Ranking U.S. States with the Best Internet Value
Over the years, access to the internet has grown extensively. However, the speed and affordability of internet services can significantly differ from one region to another, both globally and domestically within the United States.
Surfshark has created an engaging data visualization that showcases the states with the best and worst internet value, based on the data compiled for their 2022 Internet Value Index.
What criteria should be used to determine the “best” internet value?
Surfshark has come up with the Internet Value Index that evaluates U.S. states on the basis of broadband and mobile internet. The index considers the balance between speed and affordability, where speed refers to the rate of data transfer and affordability refers to the cost of internet services.
- Internet Speed: The average download speeds between Q3 of 2021 and Q2 of 2022.
- Internet Affordability: The average monthly price of a standard internet or data package divided by the average hourly net wage in each state.
The index value of each state is determined by dividing the speed by the affordability of both broadband and mobile internet. This is then normalized over the maximum value of 1.0.
Which States Have the Best Internet Value?
According to Surfshark’s recent study, there are significant differences in internet access between rural and urban states, emphasizing the digital divide in the United States. Surfshark has compiled a comprehensive list of internet index rankings for all 50 U.S. states in 2022.
|State||Internet Value Rank||Broadband Value Rank||Mobile Value Rank||Region|
According to recent data, the states of New Jersey, Massachusetts, and New York offer the best value for internet services. With fixed broadband speeds exceeding 37 Mbps per hour of work at the average net state wage and mobile speeds of 5 Mbps or higher, workers in these states can enjoy reliable and fast internet services.
Mississippi, Wyoming, and Arkansas are at the opposite end of the index when it comes to value services. These states offer some of the lowest quality services with workers receiving download speeds of 16 Mbps or less per hour of work for broadband, and mobile speeds of 2 Mbps or lower, according to the same ratio.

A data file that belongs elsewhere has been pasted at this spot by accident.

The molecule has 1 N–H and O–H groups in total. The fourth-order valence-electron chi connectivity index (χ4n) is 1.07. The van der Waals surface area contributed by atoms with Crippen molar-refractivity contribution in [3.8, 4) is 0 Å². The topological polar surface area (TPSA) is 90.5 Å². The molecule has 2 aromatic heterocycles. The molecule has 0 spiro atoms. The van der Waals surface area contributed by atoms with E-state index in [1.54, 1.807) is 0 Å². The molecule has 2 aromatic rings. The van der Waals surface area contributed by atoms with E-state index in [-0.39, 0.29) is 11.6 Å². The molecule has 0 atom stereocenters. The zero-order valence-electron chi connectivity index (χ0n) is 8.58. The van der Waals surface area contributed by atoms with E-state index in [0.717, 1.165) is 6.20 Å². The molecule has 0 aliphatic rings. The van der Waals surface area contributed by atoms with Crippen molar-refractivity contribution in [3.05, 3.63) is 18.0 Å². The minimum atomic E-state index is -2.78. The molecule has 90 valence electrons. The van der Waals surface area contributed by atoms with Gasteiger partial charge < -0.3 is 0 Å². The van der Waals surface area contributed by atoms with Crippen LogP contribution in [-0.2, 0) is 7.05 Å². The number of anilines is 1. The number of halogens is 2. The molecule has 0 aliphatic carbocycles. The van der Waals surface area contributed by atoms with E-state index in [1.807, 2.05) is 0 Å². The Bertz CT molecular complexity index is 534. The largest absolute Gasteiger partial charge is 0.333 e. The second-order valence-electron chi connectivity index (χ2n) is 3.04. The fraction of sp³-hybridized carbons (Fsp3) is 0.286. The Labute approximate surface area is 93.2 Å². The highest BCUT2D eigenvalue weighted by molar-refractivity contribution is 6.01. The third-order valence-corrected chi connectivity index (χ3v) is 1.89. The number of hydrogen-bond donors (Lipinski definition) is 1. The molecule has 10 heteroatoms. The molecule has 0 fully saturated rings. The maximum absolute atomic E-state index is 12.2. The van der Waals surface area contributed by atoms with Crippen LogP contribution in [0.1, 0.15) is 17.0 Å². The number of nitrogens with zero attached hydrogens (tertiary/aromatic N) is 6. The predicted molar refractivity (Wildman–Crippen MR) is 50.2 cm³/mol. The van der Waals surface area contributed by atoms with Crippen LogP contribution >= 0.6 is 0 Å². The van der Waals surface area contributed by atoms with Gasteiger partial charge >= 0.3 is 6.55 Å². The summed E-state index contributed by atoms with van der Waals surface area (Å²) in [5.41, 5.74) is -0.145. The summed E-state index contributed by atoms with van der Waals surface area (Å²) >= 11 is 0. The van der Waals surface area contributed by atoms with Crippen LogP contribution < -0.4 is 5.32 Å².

The Northeast seems to be leading the pack with five of the top 10 states, while the West and South are lagging behind with eight of the bottom 10 states. The contrast in regional performance is quite apparent.
It’s worth noting that despite being the second-best region for internet value, the Midwest still falls below the national average. This underscores the fact that wealthier and more densely populated states continue to enjoy a disproportionate share of the value generated by the internet, leaving others behind.
Internet For All?
The economic impact of internet affordability, or the lack thereof, is becoming increasingly apparent in the aftermath of the COVID-19 pandemic.
According to a recent study by the IMF, high-speed internet has become an essential factor for socioeconomic inclusion, enabling individuals to access work opportunities, education, and various services.
With the increasing number of remote work and study setups, having access to affordable and high-quality internet has become even more essential. This is because workplaces and schools now rely heavily on online communication and collaboration tools, making a stable internet connection crucial for productivity and success.
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